- Allows thousands of pounds of waste to be diverted from landfills and incinerators.
In OGS-managed buildings: contact your OGS building manager for directions on how to recycle specific electronic materials. Examples of electronic waste that OGS recycles include:
- Computers, hard drives, and monitors;
- Toner cartridges
- Fluorescent tubes/DFLs
State agencies not in OGS-managed buildings must follow NYS Industries for the Disabled Guidelines when managing their electronic waste.
The Department of Environmental Conservation E-waste Law does not dictate how state agencies manage their electronic waste. State agencies are for the most part generators and do not need to register as collection sites with the Department. An agency would only need to register with the Department if it is collecting electronic waste from the public.
An example of the electronic recycling process for a cell phone can be found in the February 2017 waste reduction issue of New York State's Conservationist for Kids.
Plastic Bag and Film Plastic Recycling
From our communities to our waterways and our local open spaces, plastic bags are visible almost anywhere you look. Pieces of plastic bags also appear in animals that live in our lands, forests, lakes, and oceans. Plastic bag and film plastic recycling is not currently part of state agency recycling programs. However, through following proper procedures and recycling laws, agencies can incorporate plastic bag and film plastic recycling programs into their existing recycling programs. By setting up a plastic bag and film plastic recycling program, your agency can improve its waste reduction initiatives, help save and protect natural resources and wildlife, and decrease litter. The following tips will help you get started:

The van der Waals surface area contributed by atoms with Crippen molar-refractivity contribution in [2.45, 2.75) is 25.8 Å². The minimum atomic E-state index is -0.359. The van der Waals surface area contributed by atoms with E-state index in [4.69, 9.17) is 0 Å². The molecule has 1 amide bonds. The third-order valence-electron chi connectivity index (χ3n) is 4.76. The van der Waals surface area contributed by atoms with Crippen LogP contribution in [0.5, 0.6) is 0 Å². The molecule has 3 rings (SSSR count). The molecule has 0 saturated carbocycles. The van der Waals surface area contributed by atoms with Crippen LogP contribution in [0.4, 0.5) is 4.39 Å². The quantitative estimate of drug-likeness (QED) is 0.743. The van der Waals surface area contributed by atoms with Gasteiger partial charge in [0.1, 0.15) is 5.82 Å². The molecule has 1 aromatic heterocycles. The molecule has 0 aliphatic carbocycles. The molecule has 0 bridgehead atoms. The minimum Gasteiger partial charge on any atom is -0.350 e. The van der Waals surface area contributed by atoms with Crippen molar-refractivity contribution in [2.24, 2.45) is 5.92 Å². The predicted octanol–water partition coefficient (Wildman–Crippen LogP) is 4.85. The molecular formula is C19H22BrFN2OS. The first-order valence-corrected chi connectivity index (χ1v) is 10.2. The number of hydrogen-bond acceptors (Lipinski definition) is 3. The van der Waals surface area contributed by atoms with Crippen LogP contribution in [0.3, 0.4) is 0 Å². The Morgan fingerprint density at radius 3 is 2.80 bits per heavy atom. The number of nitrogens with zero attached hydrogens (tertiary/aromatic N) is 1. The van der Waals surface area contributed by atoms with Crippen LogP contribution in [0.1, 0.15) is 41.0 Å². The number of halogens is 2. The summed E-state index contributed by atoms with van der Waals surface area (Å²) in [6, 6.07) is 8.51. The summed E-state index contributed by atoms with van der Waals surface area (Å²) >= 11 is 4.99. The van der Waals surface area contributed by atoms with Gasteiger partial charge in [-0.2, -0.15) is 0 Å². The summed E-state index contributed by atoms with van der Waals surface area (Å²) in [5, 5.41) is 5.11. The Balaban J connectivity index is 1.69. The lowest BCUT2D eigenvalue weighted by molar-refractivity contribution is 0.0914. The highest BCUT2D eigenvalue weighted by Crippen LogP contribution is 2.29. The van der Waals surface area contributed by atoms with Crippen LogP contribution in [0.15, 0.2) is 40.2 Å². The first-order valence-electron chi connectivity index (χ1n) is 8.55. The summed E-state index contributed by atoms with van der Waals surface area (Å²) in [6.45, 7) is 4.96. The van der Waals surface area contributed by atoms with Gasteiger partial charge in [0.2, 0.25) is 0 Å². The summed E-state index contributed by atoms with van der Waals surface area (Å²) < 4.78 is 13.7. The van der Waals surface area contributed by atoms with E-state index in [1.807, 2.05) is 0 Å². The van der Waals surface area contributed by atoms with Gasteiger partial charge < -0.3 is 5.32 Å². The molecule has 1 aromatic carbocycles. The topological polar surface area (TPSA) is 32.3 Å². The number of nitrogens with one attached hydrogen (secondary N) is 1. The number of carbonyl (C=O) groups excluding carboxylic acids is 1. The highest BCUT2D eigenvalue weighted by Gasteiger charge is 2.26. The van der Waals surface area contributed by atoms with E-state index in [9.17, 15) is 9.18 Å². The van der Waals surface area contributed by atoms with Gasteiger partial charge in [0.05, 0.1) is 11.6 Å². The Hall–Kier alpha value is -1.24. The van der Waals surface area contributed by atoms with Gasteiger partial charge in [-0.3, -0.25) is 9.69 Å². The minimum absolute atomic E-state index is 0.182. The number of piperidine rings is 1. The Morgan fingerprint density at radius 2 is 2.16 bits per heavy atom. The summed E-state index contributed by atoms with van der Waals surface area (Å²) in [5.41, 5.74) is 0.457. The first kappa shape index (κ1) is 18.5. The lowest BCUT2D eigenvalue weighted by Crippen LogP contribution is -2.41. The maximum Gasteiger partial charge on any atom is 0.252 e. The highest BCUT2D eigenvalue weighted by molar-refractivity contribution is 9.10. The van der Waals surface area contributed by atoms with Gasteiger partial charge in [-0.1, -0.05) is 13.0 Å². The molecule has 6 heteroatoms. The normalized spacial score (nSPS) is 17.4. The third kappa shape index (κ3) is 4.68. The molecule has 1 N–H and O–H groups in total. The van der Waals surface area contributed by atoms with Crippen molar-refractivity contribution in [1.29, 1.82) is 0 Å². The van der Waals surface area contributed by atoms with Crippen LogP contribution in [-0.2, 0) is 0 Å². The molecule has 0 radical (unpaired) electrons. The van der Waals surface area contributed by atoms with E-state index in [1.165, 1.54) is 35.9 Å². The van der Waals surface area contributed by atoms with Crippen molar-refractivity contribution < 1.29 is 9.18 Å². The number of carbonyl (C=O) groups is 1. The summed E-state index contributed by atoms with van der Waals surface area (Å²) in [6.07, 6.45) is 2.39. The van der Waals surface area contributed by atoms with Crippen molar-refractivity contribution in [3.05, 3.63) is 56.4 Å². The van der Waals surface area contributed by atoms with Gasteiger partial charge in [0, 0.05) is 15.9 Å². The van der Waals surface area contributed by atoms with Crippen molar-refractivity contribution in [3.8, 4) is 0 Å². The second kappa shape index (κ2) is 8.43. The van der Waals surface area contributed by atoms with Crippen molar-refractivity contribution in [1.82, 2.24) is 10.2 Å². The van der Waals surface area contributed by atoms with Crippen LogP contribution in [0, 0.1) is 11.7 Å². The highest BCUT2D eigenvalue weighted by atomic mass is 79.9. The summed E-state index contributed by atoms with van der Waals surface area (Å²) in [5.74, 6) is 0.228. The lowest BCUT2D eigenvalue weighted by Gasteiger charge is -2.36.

- Do not place plastic bags and film plastic in your regular recycling bin, as the material causes problems for recycling facility machinery.
- Collect plastic bags and film plastics in a special bin and bring them to a retail store that falls under the New York State Plastic Bag Reduction, Reuse, and Recycling Act. In accordance with the Act, stores with 10,000 square feet or more of retail space and chains that operate 5 or more stores with greater than 5,000 square feet of retail space, and which provide plastic carry-out bags to customers, are required to provide plastic bag and film plastic recycling bins for customers.
- Recycling of plastic bags and film plastics is not currently part of the state Recycling and Trash Removal Services contract. Recycling of plastics is Lot 9, but this refers to #1-7 plastic bottles and containers and not plastic bags. According to OGS information, if an agency wants to hire a recycler for plastic bags and film plastic, they would need to either use discretionary spending or conduct an agency-specific procurement.
- When looking for an outlet or recycler of your plastic bags and film plastics, plasticfilmrecycling.org has information available to help you set up your collection program.
- What to bring to your local drop-off center - Encourage proper plastic bag and film plastic recycling and reduce collection container contamination by educating staff about what is and is not accepted in plastic bag and film plastic recycling bins.